Shipping & Logistics

Kenya’s logistics to hit Sh500bn by 2023, driven by new projects

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Chinese workers stand on a track of Standard Gauge Railway (SGR) before the Presidential Inspection of the SGR Nairobi-Naivasha Phase 2A project in Nairobi, Kenya, on June 23, 2018. FILE PHOTO | NMG

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Summary

  • The Sh180.9 billion allocated for on-going roads construction projects as well as the rehabilitation and maintenance of roads across the country will propel growth of the logistics sector.

The roads and railways network are key drivers accelerating growth in the country’s logistics sector, estimated to hit $5 billion (Sh500 billion) by 2023.

Other central factors are harmonised levies for foreign investors, increasing retail and e-commerce space and the Kenya’s strategic location, according to Ken research, an India-based, global aggregator and publisher of market intelligence, equity and economy reports.

The report notes that the Sh180.9 billion allocated for on-going roads construction projects as well as the rehabilitation and maintenance of roads across the country will propel growth of the logistics sector.

The research that covered road, railway, sea, pipeline, air freight forwarding, international and domestic freight, integrated and 3PL freight also noted that part of the growth stimulant include the Sh55.8 billion provided for the completion of Phase 2A of the standard gauge railway (SGR), Sh11 billion for the Lapsset project, and Sh7.2 billion and Sh3 billion for development of Mombasa and Kisumu ports respectively.

Further, increased trade with China, and entry of other players, Nairobi County government’s plans to reduce levies for foreign investors, and Kenya’s bid to facilitate global investors to acquire land for setting up special economic zones (SEZs) in Mombasa, Kisumu and Lamu, have stimulated the sector’s growth.

Moreover, technology disruption has enabled increase in e-commerce shipments revenue from the courier, express and parcel market is expected to double, the study says.

Kenya’s bilateral and free trade agreements with various countries, along with deeper involvement in initiatives such as Comesa, ACP and Agoa is expected to improve substantially.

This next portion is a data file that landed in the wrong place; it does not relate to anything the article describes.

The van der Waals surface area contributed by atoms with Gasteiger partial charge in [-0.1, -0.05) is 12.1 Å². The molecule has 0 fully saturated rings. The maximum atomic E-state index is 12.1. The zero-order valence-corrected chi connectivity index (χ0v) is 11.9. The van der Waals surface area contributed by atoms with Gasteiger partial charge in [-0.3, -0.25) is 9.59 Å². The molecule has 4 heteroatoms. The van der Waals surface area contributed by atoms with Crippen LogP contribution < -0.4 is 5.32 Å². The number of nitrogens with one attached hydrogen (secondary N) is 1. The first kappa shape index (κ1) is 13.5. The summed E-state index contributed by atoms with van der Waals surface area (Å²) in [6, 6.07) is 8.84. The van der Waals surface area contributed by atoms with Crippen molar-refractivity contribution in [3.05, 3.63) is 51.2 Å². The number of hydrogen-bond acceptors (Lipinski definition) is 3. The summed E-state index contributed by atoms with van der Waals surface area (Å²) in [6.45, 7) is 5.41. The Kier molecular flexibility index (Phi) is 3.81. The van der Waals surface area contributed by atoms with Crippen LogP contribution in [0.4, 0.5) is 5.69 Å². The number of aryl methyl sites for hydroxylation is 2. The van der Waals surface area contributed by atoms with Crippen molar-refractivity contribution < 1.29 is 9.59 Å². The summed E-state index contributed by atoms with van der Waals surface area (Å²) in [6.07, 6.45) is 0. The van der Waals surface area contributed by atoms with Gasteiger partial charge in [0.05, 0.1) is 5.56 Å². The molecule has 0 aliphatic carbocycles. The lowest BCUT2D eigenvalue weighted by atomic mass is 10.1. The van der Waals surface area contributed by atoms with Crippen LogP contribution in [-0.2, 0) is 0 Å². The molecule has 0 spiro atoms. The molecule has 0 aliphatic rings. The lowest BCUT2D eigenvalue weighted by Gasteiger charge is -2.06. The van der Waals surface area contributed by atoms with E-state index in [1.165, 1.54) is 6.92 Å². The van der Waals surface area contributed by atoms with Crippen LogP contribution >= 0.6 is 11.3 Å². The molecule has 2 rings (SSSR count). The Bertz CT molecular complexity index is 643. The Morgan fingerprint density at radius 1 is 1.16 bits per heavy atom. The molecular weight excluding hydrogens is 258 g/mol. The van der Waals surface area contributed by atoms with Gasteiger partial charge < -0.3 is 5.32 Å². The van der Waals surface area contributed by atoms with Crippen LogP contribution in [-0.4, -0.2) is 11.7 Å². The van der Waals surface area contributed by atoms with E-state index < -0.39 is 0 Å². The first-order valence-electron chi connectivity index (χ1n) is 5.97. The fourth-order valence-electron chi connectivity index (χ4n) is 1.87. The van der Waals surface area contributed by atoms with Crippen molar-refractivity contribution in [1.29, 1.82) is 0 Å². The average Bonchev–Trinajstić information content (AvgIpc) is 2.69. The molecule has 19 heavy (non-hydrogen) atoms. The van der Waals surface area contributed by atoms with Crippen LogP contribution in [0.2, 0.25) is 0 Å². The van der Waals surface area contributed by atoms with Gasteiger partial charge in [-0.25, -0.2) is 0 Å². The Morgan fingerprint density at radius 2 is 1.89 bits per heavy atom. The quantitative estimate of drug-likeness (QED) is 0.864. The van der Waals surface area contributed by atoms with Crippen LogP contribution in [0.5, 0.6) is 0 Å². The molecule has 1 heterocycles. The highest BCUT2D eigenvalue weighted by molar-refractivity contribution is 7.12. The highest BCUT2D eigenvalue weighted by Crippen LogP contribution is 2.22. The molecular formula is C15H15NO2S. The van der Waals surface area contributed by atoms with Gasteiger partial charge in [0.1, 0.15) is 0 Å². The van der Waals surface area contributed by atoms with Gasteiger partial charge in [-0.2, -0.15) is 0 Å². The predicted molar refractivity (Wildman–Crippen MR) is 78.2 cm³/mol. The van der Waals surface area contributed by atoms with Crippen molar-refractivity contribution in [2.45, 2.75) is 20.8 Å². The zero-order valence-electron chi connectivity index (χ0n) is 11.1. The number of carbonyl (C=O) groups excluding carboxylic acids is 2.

Kenya is also a member country of Comesa and the East African Community (EAC).

With the African Continental Free Trade Agreement, the report notes, Kenya now has free access to the entire African market, with direct flights to the US also playing a key role in the sector.

Also, the report notes, the country’s strategic location in the great Lakes region, and increasing volumes and value of foreign trade, have been key to growth.

With the stable demand of Kenyan cut flowers in European market and other horticulture exports to China and other regions, cold chain market in Kenya will also be stimulated, it says.

Technology disruption witnesses in the sector include real-time fuel management system, cargo management systems and communication and information systems such as EDI which can be used to reduce paperwork and minimise time taken for compliance procedures.

With recent spawning of industrial parks and modern warehousing complexes, technologies such as EDI, drones, robots and cloud technology are expected to make an entry in the Kenya market.

“Logistics is vital for the economic performance of any economy. Kenya, like other African countries, has structural issues such as logistics infrastructure but the ease of doing business and favourable political climate has steered it ahead in the race,” the report says.

Kenya logistics market has witnessed positive growth over the past few years. In 2018, Kenya was ranked 61 in the East of Doing Business Index and rank 68 in the Logistics Performance Index.

The report notes that road transport dominates the freight forwarding market. Road transport is the main means of delivery in remote regions, to the landlocked neighbouring countries, and for the last mile.

Second is freight through sea transport, mainly used for international freight since the Mombasa port is one of the largest commercial ports in Africa. Freight through rail transport, according to the report, is minimal at present and is expected to grow with introduction of SGR.

The market share of domestic freight against international freight increased in the last few years, with the increase in share of domestic freight driven by government emphasis on manufacturing, included the Big Four Agenda under Vision 2030.

The major end users of freight forwarding services in Kenya include the food and beverage, FMCG and industrial sectors.

The food and beverage sector also create a demand for cold transportation for perishable items.

According to the report, Kenyan freight forwarding market constitutes numerous small and medium enterprises. Due to infrastructural challenges, big market players prefer to outsource services to local transporters and focus on their core competencies.

The Kenya freight forwarding market is highly scattered with over 400 domestic and international players. While the international players are few, they control about 70 percent of the market. The multi service firms are mostly international, while almost all transporters and truckers are local and regional.

"The industry is at a growth stage in terms of parameters such as technology, efficiency, service portfolio and pricing,” the report says.

The market is expected to grow at a double-digit with key growth drivers including rising demand for products through online purchases which has augmented the e-commerce market.

The increasing international trade volumes and domestic manufacturing are expected to increase the demand of freight forwarding services.